It’s August, A level results day is looming, and in less than a month term will be starting at universities all across the UK. For those of you hoping to be going to one of those universities for the first time, you don’t need me to tell you that it’s a daunting time. For me, though, this will be my third year at a UK university, so here are my tips for starting uni!
1. Get to know your new flatmates!
There’s no guarantee that your flatmates will be your new best friends, but one thing’s for sure: you’re all in the same boat. You’ve all just arrived in a brand new place and the likelihood is that you’re all just as confused as each other. These are the people you’ll work out uni registration with, the people you’ll venture to your first Fresher’s events with because you don’t know anyone else yet, the people you’ll ask about how to work the washing machines and where the nearest supermarket is.
These are also the people you’ll bump into in the kitchen and the hallways (and the bathroom, unless you’re lucky enough to get en-suite) all year, the people whose music and phone calls you’ll hear through the walls, the people you’ll have to let in when they forget their key. And trust me, it’ll be much more pleasant for everyone if you can all be friendly and relaxed around each other.
Plus, you never know. Some of these people might actually turn out to be some of your best friends.
2. Go to the Fresher’s Fair!
The Fresher’s Fair is basically a market selling your social life for the next year. The vast majority of your uni’s student-run societies will be there, advertising what they have to offer. Expect to come away with a lot of leaflets.
And I mean a lot.
Here’s how it usually works (because I was confused AS HELL when I went to my first Fresher’s Fair): various members of that society’s committee stand at a stall handing out leaflets and trying to talk to passersby. If you’re interested, they’ll get you to sign up to their mailing list. This is not a sign-up sheet to join their society, just a mailing list. If you sign up, they’ll email you about their upcoming events, including their Fresher’s events, which are designed to be introductions to what their society has to offer. Then, if you enjoy it, you go to the societies section on your university’s website and join the society.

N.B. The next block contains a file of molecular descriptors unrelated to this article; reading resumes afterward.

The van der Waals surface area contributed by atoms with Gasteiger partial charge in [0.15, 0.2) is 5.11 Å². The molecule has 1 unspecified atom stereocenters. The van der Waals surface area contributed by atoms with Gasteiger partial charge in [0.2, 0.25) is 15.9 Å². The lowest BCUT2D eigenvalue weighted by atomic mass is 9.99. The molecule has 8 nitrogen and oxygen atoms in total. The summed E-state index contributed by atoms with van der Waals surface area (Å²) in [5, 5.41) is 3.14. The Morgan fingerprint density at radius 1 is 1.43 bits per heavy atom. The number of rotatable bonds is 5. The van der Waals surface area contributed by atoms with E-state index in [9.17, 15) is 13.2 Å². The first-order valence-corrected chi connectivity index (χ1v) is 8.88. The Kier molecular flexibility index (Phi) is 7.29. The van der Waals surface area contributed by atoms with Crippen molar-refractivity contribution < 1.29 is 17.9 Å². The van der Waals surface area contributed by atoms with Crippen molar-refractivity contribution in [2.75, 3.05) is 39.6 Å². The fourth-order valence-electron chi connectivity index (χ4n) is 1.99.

But if you don’t go to the Fresher’s Fair, you won’t know what’s on offer. So make sure to find out when and where it’s being held, and get yourself there to find out what amazing things you can get involved with at your uni.
3. Join lots of societies! …But not too many
The societies you join will play a huge part in your life at uni. Society events will be the high point of your term at uni, and since you automatically have at least one interest in common with the other members, you’ll make a great number of friends through them.
At my university, the minimum fee for joining a society is £5 (higher for certain societies, especially sports teams, which may require that you buy a uniform and sports equipment), plus £3 insurance overall, no matter how many societies you join. This fee goes into the society’s account so that they can put on wonderful events for you to enjoy. You might also get members-only discounts and access to members-only events, so it’s definitely worth joining officially rather than just showing up to each event anyway.
In my first year, I joined four societies, but only ended up frequenting two of them – the two that I rejoined the following year. I’d say four is the maximum you want to join, otherwise you won’t have time to commit to any of them or your studies, though it does depend on how much energy and motivation you have, and how good your time management is. Two societies is a good number to join: you can indulge two of your hobbies and make two sets of friends, while not being overwhelmed by society events.
4. Get ahead with your course!
I said this in my blog post on preparing for uni – I know, I’m nagging now. But reading your text books before your course begins will give you a huge head-start. It’ll be a great advantage to you, to already know what you’re going to be taught, so that you can revise when you go into lectures. Plus, if there’s anything you don’t understand, being taught it in a different way might help you understand it, and if it doesn’t, you can then ask your lecturer about it.
Uni has a huge workload, so if there’s anything you can do in advance, do it. You’ll really thank yourself for taking a bit of a weight off your shoulders when you’re stuck for time mid-term.
5. Don’t be afraid to ask questions!
Students and alumni all understand just how confusing and overwhelming starting university can be. It’s a new environment with new systems, and you can’t be expected to know it all straight away. So don’t be afraid to ask about anything you’re unsure of; don’t be afraid to utilise lecturers’ and your personal tutor’s office hours; and don’t be afraid to go to student wellbeing if you feel you need help with anything.
These services are here for you to use, and you’re likely paying £9000 for these sorts of things, so don’t be shy about using them!